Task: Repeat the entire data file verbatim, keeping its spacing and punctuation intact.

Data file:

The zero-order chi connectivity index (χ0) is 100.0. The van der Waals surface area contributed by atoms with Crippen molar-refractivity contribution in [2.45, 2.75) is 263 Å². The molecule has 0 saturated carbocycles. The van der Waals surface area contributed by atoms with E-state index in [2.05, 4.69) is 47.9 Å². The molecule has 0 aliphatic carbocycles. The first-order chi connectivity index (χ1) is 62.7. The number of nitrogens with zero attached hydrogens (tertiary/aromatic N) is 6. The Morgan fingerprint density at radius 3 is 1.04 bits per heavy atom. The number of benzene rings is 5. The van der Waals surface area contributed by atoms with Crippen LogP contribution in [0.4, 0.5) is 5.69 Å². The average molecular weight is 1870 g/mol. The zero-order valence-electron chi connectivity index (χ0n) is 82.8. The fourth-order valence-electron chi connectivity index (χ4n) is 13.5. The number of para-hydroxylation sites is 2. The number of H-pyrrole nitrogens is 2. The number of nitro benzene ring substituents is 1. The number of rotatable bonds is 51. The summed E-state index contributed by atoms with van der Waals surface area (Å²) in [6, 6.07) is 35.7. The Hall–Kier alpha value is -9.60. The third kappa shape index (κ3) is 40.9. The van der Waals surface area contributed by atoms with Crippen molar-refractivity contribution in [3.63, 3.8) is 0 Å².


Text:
The zero-order chi connectivity index (χ0) is 100.0. The van der Waals surface area contributed by atoms with Crippen molar-refractivity contribution in [2.45, 2.75) is 263 Å². The molecule has 0 saturated carbocycles. The van der Waals surface area contributed by atoms with E-state index in [2.05, 4.69) is 47.9 Å². The molecule has 0 aliphatic carbocycles. The first-order chi connectivity index (χ1) is 62.7. The number of nitrogens with zero attached hydrogens (tertiary/aromatic N) is 6. The Morgan fingerprint density at radius 3 is 1.04 bits per heavy atom. The number of benzene rings is 5. The van der Waals surface area contributed by atoms with Crippen LogP contribution in [0.4, 0.5) is 5.69 Å². The average molecular weight is 1870 g/mol. The zero-order valence-electron chi connectivity index (χ0n) is 82.8. The fourth-order valence-electron chi connectivity index (χ4n) is 13.5. The number of para-hydroxylation sites is 2. The number of H-pyrrole nitrogens is 2. The number of nitro benzene ring substituents is 1. The number of rotatable bonds is 51. The summed E-state index contributed by atoms with van der Waals surface area (Å²) in [6, 6.07) is 35.7. The Hall–Kier alpha value is -9.60. The third kappa shape index (κ3) is 40.9. The van der Waals surface area contributed by atoms with Crippen molar-refractivity contribution in [3.63, 3.8) is 0 Å².